Laurie Winer‘s exploration of Glenn Beck‘s literary career is sure to raise some eyebrows.
Qiu Miaojin was a Taiwanese novelist and lesbian activist, and her short life has had a profound impact on queer literature since her suicide in 1995. Recently Bonnie Huie received a PEN translation grant so she could bring Miaojin’s best-known work, Notes of a Crocodile, to an English-speaking audience. You can read an excerpt of Huie’s translation on the Asian American Writers’ Workshop online publishing platform, The Margins.
New this week: Visitation Street by Ivy Pochoda, Fin & Lady by Cathleen Schine, and, available for the first time ever as ebooks, Roberto Bolaño's masterpieces 2666 and The Savage Detectives. There are many, many more anticipated books on offer in our big second-half preview, published this week.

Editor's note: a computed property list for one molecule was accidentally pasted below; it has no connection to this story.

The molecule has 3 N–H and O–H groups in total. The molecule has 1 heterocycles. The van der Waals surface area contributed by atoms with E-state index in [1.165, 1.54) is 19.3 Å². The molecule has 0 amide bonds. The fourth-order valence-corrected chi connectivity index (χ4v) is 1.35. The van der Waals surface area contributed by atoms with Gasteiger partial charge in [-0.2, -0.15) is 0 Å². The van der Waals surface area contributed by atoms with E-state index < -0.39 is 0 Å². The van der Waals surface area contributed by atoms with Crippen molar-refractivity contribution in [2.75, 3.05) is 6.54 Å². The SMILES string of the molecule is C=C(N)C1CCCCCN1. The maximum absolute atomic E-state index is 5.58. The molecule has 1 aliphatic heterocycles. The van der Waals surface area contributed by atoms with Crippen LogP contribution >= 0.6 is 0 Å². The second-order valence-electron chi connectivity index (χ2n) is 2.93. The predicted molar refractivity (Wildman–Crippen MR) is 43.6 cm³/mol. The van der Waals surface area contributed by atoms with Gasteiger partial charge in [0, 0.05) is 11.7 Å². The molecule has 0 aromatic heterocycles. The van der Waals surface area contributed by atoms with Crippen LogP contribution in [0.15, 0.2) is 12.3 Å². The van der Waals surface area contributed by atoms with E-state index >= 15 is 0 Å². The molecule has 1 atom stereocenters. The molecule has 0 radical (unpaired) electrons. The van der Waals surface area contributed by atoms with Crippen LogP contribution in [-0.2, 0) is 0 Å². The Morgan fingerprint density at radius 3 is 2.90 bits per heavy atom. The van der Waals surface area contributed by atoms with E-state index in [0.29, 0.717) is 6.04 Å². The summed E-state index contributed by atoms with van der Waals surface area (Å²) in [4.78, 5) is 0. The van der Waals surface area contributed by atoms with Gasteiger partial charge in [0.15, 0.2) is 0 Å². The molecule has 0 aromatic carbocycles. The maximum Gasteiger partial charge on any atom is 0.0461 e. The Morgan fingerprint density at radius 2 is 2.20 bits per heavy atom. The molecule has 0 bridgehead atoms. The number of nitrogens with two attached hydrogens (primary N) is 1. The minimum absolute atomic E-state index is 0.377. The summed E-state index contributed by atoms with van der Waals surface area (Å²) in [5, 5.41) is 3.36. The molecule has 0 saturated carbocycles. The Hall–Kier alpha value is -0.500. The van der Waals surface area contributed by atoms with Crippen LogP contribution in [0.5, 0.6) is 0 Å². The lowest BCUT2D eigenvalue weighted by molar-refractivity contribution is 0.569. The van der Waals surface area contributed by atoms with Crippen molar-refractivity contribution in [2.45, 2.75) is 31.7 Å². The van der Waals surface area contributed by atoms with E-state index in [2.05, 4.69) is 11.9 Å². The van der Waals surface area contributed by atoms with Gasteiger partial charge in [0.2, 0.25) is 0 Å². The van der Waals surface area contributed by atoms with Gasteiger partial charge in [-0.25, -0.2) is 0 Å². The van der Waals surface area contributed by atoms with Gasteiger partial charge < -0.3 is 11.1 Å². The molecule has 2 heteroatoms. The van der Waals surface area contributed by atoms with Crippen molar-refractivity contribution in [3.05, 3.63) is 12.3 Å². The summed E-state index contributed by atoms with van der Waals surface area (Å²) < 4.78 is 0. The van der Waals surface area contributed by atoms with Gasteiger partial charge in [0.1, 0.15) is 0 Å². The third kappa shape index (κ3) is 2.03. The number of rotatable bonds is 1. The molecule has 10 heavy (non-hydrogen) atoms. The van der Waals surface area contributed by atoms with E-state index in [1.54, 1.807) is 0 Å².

"I thought there were would be more in this writing life, an easier path to walk. I write those words and know they are the unwise thoughts of my younger self and that I am still too stubborn to give up on my dreams. When Annie Dillard invited me outside for that smoke, she knew very well what it would mean to a young writer like me. She intuited my ambitions and it was her way of encouraging me." This essay is ostensibly about smoking cigarettes and playing catch with Annie Dillard, but it's also about the incredibly important role that an established writer can play in helping a struggling up-and-comer.
Recommended Reading: Robert Macfarlane at The Guardian on what it means to be living in the Anthropocene age–in which human influence on the planet is permanent and profound–and how our writers and artists are responding to the crisis.